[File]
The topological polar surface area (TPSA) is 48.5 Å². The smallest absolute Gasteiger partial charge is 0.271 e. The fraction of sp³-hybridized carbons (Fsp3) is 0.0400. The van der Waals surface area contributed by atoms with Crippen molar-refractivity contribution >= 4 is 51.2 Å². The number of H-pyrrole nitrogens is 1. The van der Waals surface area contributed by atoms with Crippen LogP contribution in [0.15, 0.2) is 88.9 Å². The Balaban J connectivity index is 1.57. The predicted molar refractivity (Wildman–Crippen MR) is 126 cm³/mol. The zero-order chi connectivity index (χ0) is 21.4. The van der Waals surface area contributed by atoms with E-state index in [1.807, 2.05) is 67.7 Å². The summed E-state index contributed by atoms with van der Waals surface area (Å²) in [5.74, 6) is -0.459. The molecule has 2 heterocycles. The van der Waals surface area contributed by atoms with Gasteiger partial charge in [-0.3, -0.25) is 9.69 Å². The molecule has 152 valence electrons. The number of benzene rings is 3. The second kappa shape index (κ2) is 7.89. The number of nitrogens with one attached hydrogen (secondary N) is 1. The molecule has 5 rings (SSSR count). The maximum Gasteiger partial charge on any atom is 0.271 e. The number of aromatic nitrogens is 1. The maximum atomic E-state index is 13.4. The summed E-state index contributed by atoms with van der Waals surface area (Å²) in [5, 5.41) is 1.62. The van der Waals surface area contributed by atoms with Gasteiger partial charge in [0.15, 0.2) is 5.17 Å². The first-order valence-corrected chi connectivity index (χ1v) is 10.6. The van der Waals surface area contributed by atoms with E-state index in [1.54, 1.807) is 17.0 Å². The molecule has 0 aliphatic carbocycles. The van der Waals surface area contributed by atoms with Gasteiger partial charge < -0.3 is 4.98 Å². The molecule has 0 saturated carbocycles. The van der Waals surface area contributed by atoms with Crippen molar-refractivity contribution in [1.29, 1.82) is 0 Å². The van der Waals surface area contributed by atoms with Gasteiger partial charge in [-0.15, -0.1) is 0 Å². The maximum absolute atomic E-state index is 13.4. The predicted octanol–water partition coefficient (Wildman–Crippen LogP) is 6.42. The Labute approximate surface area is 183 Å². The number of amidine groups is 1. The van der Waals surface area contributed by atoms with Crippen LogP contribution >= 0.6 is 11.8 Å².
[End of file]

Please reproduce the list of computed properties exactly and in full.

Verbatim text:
The topological polar surface area (TPSA) is 48.5 Å². The smallest absolute Gasteiger partial charge is 0.271 e. The fraction of sp³-hybridized carbons (Fsp3) is 0.0400. The van der Waals surface area contributed by atoms with Crippen molar-refractivity contribution >= 4 is 51.2 Å². The number of H-pyrrole nitrogens is 1. The van der Waals surface area contributed by atoms with Crippen LogP contribution in [0.15, 0.2) is 88.9 Å². The Balaban J connectivity index is 1.57. The predicted molar refractivity (Wildman–Crippen MR) is 126 cm³/mol. The zero-order chi connectivity index (χ0) is 21.4. The van der Waals surface area contributed by atoms with E-state index in [1.807, 2.05) is 67.7 Å². The summed E-state index contributed by atoms with van der Waals surface area (Å²) in [5.74, 6) is -0.459. The molecule has 2 heterocycles. The van der Waals surface area contributed by atoms with Gasteiger partial charge in [-0.3, -0.25) is 9.69 Å². The molecule has 152 valence electrons. The number of benzene rings is 3. The second kappa shape index (κ2) is 7.89. The number of nitrogens with one attached hydrogen (secondary N) is 1. The molecule has 5 rings (SSSR count). The maximum Gasteiger partial charge on any atom is 0.271 e. The number of aromatic nitrogens is 1. The maximum atomic E-state index is 13.4. The summed E-state index contributed by atoms with van der Waals surface area (Å²) in [5, 5.41) is 1.62. The van der Waals surface area contributed by atoms with Gasteiger partial charge in [0.15, 0.2) is 5.17 Å². The first-order valence-corrected chi connectivity index (χ1v) is 10.6. The van der Waals surface area contributed by atoms with E-state index in [1.54, 1.807) is 17.0 Å². The molecule has 0 aliphatic carbocycles. The van der Waals surface area contributed by atoms with Gasteiger partial charge < -0.3 is 4.98 Å². The molecule has 0 saturated carbocycles. The van der Waals surface area contributed by atoms with Crippen molar-refractivity contribution in [1.29, 1.82) is 0 Å². The van der Waals surface area contributed by atoms with Gasteiger partial charge in [-0.15, -0.1) is 0 Å². The maximum absolute atomic E-state index is 13.4. The predicted octanol–water partition coefficient (Wildman–Crippen LogP) is 6.42. The Labute approximate surface area is 183 Å². The number of amidine groups is 1. The van der Waals surface area contributed by atoms with Crippen LogP contribution >= 0.6 is 11.8 Å².